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USA TODAY- A federal judge in New York , slamming the government over footdragging and administrative "filibuster," has ordered theFood and Drug Administration to make the "morning-after" pill available without prescription to girls of all ages within one month.

The ruling overturns a decision in 2011 by Health and Human Services Secretary Kathleen Sebelius that barred over-the-counter sales of the controversial pill to girls under 17. Sebelius' decision itself had overruled an FDA recommendation to widen availability

The pill, popularly known as "Plan B," typically works up to 72 hours after intercourse, and is distinct from the so-called "abortion pill."

U.S. District Judge Edward Korman, of Brooklyn, said his order must be carried out within a month.

Cecile Richards, president of Planned Parenthood, hailed the ruling as "a significant and long-overdue step forward for women's health that will benefit women of all ages."

"When a woman fears she might become pregnant after her contraceptive has failed or she has had unprotected sex, she needs fast access to emergency contraception, not delays at the pharmacy counter," Richads said in a statement. "Lifting these restrictions will allow emergency contraception to be stocked on store shelves, making it more accessible to everyone."

There was no immediate comment from HHS. F. Franklin Amanat, a lawyer for the government, said the Department of Justice has no immediate comment.

"We are reviewing the decision and evaluating the government's options," he said.

The judge said the case isn't about t the potential misuse of the so-called morning-after pill by 11-year-olds. He said the contraceptives would be among the safest drugs sold over the counter. He said the number of 11-year-olds likely to use the drugs was minuscule.

In his 59-page ruling, Korman said that Sebelius, in overruling the FDA, had forced the agency to "to ride roughshod over the policies and practices that it has consistently applied in considering applications for switches in drug status to over-the-counter availability."

Korman, who was appointed to the court by President Reagan in 1985, also noted that the FDA itself had engaged in its own footdragging over the years, dating from the Bush administration, when the plaintiffs first began trying to get it to rule on Plan B more than 12 years ago.

"The FDA has engaged in intolerable delays in processing the petition," he wrote. "Indeed, it could accurately be described as an administrative agency filibuster."

He was particularly caustic regarding the FDA's call for public comment on whether it needed to engage in rulemaking in order to adopt an age-restricting marketing regime.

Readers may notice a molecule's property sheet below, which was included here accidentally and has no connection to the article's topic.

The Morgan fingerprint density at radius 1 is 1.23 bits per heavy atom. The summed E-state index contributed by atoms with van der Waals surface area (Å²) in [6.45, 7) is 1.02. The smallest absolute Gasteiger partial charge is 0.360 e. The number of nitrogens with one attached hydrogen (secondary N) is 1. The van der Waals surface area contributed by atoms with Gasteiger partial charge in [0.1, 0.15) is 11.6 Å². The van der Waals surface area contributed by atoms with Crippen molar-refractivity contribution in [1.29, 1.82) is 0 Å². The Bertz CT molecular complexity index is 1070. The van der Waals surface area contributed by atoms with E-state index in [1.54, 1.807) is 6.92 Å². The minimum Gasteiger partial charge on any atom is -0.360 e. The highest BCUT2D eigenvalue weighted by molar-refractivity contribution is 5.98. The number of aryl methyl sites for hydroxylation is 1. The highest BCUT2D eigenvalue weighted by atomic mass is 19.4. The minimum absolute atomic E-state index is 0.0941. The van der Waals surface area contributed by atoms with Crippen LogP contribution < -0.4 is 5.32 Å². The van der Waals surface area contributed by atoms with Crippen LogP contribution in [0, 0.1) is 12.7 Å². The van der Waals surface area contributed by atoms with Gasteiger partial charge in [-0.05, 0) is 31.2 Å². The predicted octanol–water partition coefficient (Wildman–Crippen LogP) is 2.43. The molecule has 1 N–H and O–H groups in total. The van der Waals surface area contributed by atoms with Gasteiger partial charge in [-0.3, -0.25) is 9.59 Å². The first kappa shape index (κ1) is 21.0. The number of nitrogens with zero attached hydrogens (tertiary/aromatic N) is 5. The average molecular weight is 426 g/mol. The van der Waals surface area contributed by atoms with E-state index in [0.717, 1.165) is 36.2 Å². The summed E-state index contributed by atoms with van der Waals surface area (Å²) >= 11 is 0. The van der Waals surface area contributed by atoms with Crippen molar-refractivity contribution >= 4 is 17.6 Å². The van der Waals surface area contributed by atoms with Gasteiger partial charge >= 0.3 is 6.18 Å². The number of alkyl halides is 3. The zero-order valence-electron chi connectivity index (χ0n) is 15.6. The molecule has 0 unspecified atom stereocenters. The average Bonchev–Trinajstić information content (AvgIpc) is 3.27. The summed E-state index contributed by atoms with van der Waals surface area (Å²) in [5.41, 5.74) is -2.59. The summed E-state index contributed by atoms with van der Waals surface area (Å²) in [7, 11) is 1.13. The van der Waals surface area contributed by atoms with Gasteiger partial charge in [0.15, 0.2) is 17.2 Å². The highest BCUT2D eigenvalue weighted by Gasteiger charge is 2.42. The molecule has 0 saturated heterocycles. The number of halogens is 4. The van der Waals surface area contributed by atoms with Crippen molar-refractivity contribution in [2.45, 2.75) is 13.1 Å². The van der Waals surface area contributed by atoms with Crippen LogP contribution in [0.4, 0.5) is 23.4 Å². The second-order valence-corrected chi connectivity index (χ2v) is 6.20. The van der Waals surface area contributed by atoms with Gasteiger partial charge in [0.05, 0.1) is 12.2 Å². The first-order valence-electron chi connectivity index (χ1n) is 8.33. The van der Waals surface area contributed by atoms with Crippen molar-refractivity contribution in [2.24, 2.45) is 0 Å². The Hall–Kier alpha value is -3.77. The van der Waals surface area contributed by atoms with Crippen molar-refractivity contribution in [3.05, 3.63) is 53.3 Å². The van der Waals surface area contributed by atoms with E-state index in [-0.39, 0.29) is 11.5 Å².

"After eating up eleven months, 47,000 public comments, and hundreds of thousands, if not millions, of dollars," Korman wrote. "It decided that it did not need rulemaking after all. The plaintiffs should not be forced to endure, nor should the agency's misconduct be rewarded by, an exercise that permits the FDA to engage in further delay and obstruction."

Last year, the American College of Obstetricians and Gynecologists recommended that oral contraceptives be sold over the counter without a prescription to help lower the nation's high unintended pregnancy rate.

Morning-after pills do not end a pregnancy that has implanted, according to the Mayo Clinic, and should not be confused with abortion pills.

The clinic says morning-after pills, which have been widely available in Europe and Latin America for several years, can prevent pregnancy "because conception typically doesn't occur immediately after sex."

According to the Mayor Clinic:

"Pregnancy may happen up to several days later. During the time between sex and conception, sperm travel through the fallopian tubes until they potentially reach an egg. Depending on where you are in your menstrual cycle, morning-after pills may act by one or more of the following actions: delaying or preventing ovulation, blocking fertilization, or keeping a fertilized egg from implanting in the uterus."

Korman, who also worked in the solicitor generals' office during the NIxon administration, served 22 years on the U.S. District Court for the Eastern District of New York, including a role as chief judge. He is currently serving in a "senior status," which amounts to semi-retirement.

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